My grandma, Juney, always sent birthday cards and holiday cards when I was a child. She never missed a birthday and she was always punctual with her mail — never did a birthday card arrive a day after my birthday. She adored her grandchildren. She was the only grandparent I ever knew. And she was enough — she was a gift. A supersize grandma who made up for the other three who had passed away before both my sister and I were born.

My grandma was lovely and modest. I had no idea, of course as I was just a child, of her accomplishments. To think she was involved in food photography and advertising when it was just being introduced. She was the executive chef who prepared the cooked foods when Birdseye first introduced frozen vegetables. Juney moved to New York when she was 28. She loved New York. My grandma had panache. I remember thinking how elegant she looked even in her pajamas when she would spend the night at our house in Wheaton. She would take the train from Evanston. Mary Liz’s son, Lewis would drive her to the station at Davis Street in Evanston.  Lewis is Mary Liz’s son. Mary Liz is Juney’s niece and my mom’s cousin, and also Aunt Harriet’s daughter.  Lewis told me that Juney was always so excited to come and visit us.  My grandma always looked so put together, even in her PJs  — one pair I remember vividly was leopard print silk matching bottom and top.

The inside of the Valentine's Day card Grandma sent me as a child. I am grateful my mom kept these things for me.

The inside of the Valentine’s Day card Grandma sent me as a child. I am grateful my mom kept these things for me.

This is a Valentine’s Day card she sent. How important it is to me now, more valuable than anything. And of course, it arrived promptly on or before Valentine’s Day. And she always tucked in dollar bills. And this is important as she was on a fixed income. She had a generous heart.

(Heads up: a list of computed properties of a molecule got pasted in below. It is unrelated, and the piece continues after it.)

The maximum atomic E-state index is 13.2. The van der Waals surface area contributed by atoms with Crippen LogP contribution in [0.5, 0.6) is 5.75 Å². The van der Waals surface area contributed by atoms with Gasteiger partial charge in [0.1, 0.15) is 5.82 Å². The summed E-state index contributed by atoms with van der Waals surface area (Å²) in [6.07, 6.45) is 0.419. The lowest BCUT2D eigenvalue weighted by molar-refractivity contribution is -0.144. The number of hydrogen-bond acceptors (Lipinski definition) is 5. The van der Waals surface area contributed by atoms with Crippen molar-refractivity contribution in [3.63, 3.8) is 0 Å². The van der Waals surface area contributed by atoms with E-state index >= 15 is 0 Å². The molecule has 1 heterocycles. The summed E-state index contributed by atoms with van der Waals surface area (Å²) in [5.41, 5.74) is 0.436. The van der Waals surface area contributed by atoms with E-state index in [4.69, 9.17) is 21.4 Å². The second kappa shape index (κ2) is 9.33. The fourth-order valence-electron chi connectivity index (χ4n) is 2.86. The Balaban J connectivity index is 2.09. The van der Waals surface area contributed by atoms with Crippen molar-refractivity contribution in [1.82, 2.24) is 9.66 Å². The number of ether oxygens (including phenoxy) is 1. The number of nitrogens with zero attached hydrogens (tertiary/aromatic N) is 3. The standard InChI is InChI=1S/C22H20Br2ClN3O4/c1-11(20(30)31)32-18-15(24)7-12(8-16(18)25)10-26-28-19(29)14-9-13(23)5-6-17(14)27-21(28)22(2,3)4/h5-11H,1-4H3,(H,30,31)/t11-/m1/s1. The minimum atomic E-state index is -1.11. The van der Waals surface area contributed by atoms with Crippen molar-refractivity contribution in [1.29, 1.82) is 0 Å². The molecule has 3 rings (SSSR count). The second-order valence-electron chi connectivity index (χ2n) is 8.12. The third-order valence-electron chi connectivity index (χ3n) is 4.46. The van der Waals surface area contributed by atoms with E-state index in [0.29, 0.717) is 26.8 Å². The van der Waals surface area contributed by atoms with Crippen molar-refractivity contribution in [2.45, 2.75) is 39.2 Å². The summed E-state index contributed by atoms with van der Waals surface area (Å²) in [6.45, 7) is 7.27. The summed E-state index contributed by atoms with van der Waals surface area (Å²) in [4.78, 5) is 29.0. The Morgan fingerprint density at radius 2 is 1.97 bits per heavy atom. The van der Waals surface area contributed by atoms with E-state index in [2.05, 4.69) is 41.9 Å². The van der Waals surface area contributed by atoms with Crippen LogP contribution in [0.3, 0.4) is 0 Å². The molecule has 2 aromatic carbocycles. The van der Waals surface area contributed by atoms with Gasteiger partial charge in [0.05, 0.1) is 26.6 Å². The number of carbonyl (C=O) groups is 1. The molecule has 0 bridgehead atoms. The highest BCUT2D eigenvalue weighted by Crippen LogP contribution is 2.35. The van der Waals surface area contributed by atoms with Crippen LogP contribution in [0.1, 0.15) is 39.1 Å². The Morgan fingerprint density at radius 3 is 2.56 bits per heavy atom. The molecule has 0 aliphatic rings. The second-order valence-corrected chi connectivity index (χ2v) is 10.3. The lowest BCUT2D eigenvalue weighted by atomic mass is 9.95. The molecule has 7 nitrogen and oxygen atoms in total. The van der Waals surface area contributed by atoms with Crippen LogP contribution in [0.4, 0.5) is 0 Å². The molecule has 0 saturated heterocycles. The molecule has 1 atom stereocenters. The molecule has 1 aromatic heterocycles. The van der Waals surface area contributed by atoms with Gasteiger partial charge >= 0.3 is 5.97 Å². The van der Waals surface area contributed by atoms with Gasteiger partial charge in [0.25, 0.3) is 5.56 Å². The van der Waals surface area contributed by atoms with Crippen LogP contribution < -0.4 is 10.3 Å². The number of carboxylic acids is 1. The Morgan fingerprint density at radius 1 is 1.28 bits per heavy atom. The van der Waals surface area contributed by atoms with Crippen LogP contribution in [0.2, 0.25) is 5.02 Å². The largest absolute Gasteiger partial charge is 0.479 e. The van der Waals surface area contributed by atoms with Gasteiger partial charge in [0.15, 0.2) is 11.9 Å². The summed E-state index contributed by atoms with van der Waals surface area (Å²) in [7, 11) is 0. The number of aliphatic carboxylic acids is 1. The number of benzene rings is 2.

My advice for anyone who is lucky to still have both their parents, or one of their parents alive, and/or their grandparents, is to write down and record all the stories they tell.  Once they are gone, you realize how truly important these stories are. They are history.

Part of the inspiration for this book and what is providing me the passion to write it is that I regret not writing down my mother’s stories.  I did write down a few and of course I have a lot of memories, but I am missing her so much. I just wish I could talk to her.

My mom did meet my son, Benjamin.  He was six months old. I will always have that.  But it is special to have a grandma and/or grandpa you can grow up with. It must be even more special to know your grandparents when you become a young adult and an adult.

Here’s to Juney. Here’s to grandparents and here’s to grandmas.

This is a photo with my mom and me. I think sometime in my early twenties, about 24 or 25 years old.

This is a photo with my mom and me. I think sometime in my early twenties, about 24 or 25 years old.